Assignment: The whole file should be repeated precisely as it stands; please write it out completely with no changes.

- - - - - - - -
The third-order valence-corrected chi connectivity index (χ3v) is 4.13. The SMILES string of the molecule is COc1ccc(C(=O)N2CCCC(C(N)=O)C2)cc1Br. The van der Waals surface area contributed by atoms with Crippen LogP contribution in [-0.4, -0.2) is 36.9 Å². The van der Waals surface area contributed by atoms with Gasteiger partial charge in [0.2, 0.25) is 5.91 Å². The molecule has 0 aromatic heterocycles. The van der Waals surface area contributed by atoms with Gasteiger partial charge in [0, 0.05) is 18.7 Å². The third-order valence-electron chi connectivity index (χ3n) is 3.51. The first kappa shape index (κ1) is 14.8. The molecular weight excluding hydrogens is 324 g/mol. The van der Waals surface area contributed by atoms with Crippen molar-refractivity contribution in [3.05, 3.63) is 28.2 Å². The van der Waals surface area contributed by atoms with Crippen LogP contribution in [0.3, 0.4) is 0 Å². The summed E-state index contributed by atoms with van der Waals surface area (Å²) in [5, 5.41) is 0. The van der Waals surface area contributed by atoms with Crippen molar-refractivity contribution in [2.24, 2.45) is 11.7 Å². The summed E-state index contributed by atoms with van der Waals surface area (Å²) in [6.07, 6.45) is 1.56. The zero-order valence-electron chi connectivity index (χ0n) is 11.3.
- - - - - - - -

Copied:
The third-order valence-corrected chi connectivity index (χ3v) is 4.13. The SMILES string of the molecule is COc1ccc(C(=O)N2CCCC(C(N)=O)C2)cc1Br. The van der Waals surface area contributed by atoms with Crippen LogP contribution in [-0.4, -0.2) is 36.9 Å². The van der Waals surface area contributed by atoms with Gasteiger partial charge in [0.2, 0.25) is 5.91 Å². The molecule has 0 aromatic heterocycles. The van der Waals surface area contributed by atoms with Gasteiger partial charge in [0, 0.05) is 18.7 Å². The third-order valence-electron chi connectivity index (χ3n) is 3.51. The first kappa shape index (κ1) is 14.8. The molecular weight excluding hydrogens is 324 g/mol. The van der Waals surface area contributed by atoms with Crippen molar-refractivity contribution in [3.05, 3.63) is 28.2 Å². The van der Waals surface area contributed by atoms with Crippen LogP contribution in [0.3, 0.4) is 0 Å². The summed E-state index contributed by atoms with van der Waals surface area (Å²) in [5, 5.41) is 0. The van der Waals surface area contributed by atoms with Crippen molar-refractivity contribution in [2.24, 2.45) is 11.7 Å². The summed E-state index contributed by atoms with van der Waals surface area (Å²) in [6.07, 6.45) is 1.56. The zero-order valence-electron chi connectivity index (χ0n) is 11.3.